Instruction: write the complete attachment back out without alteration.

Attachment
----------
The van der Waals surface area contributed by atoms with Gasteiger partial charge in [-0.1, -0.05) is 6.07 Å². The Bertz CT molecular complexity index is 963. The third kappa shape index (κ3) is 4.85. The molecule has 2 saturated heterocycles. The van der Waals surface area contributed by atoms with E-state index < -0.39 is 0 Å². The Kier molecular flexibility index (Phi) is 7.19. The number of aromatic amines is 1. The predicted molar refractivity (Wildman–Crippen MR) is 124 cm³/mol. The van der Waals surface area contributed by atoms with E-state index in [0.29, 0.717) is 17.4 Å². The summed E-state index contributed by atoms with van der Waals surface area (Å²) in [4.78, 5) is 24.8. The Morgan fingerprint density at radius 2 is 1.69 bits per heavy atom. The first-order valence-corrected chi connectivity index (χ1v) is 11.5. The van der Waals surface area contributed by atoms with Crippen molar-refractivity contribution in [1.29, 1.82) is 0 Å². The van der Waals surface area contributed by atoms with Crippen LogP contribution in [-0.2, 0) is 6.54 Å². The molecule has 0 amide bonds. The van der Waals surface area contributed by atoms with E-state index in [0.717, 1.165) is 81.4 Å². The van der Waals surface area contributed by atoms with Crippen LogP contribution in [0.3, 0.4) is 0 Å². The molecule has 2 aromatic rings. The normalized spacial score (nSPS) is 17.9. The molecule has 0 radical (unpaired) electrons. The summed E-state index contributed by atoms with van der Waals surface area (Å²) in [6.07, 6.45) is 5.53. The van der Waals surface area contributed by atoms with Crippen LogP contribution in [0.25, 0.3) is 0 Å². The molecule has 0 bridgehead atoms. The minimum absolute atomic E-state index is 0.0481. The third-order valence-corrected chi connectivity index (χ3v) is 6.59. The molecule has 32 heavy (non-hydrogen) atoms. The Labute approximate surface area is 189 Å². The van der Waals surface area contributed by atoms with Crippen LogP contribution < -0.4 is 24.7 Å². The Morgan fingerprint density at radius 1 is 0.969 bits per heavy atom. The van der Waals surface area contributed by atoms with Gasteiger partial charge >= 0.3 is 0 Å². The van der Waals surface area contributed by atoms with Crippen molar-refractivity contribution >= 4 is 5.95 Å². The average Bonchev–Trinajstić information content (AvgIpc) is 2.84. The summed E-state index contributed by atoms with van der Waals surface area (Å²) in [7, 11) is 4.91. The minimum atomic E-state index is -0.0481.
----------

The van der Waals surface area contributed by atoms with Gasteiger partial charge in [-0.1, -0.05) is 6.07 Å². The Bertz CT molecular complexity index is 963. The third kappa shape index (κ3) is 4.85. The molecule has 2 saturated heterocycles. The van der Waals surface area contributed by atoms with E-state index < -0.39 is 0 Å². The Kier molecular flexibility index (Phi) is 7.19. The number of aromatic amines is 1. The predicted molar refractivity (Wildman–Crippen MR) is 124 cm³/mol. The van der Waals surface area contributed by atoms with E-state index in [0.29, 0.717) is 17.4 Å². The summed E-state index contributed by atoms with van der Waals surface area (Å²) in [4.78, 5) is 24.8. The Morgan fingerprint density at radius 2 is 1.69 bits per heavy atom. The first-order valence-corrected chi connectivity index (χ1v) is 11.5. The van der Waals surface area contributed by atoms with Crippen molar-refractivity contribution in [1.29, 1.82) is 0 Å². The van der Waals surface area contributed by atoms with Crippen LogP contribution in [-0.2, 0) is 6.54 Å². The molecule has 0 amide bonds. The van der Waals surface area contributed by atoms with E-state index in [0.717, 1.165) is 81.4 Å². The van der Waals surface area contributed by atoms with Crippen LogP contribution in [0.3, 0.4) is 0 Å². The molecule has 2 aromatic rings. The normalized spacial score (nSPS) is 17.9. The molecule has 0 radical (unpaired) electrons. The summed E-state index contributed by atoms with van der Waals surface area (Å²) in [6.07, 6.45) is 5.53. The van der Waals surface area contributed by atoms with Crippen LogP contribution in [0.25, 0.3) is 0 Å². The molecule has 0 bridgehead atoms. The minimum absolute atomic E-state index is 0.0481. The third-order valence-corrected chi connectivity index (χ3v) is 6.59. The molecule has 32 heavy (non-hydrogen) atoms. The Labute approximate surface area is 189 Å². The van der Waals surface area contributed by atoms with Crippen LogP contribution < -0.4 is 24.7 Å². The Morgan fingerprint density at radius 1 is 0.969 bits per heavy atom. The van der Waals surface area contributed by atoms with Gasteiger partial charge >= 0.3 is 0 Å². The van der Waals surface area contributed by atoms with Crippen molar-refractivity contribution >= 4 is 5.95 Å². The average Bonchev–Trinajstić information content (AvgIpc) is 2.84. The summed E-state index contributed by atoms with van der Waals surface area (Å²) in [7, 11) is 4.91. The minimum atomic E-state index is -0.0481.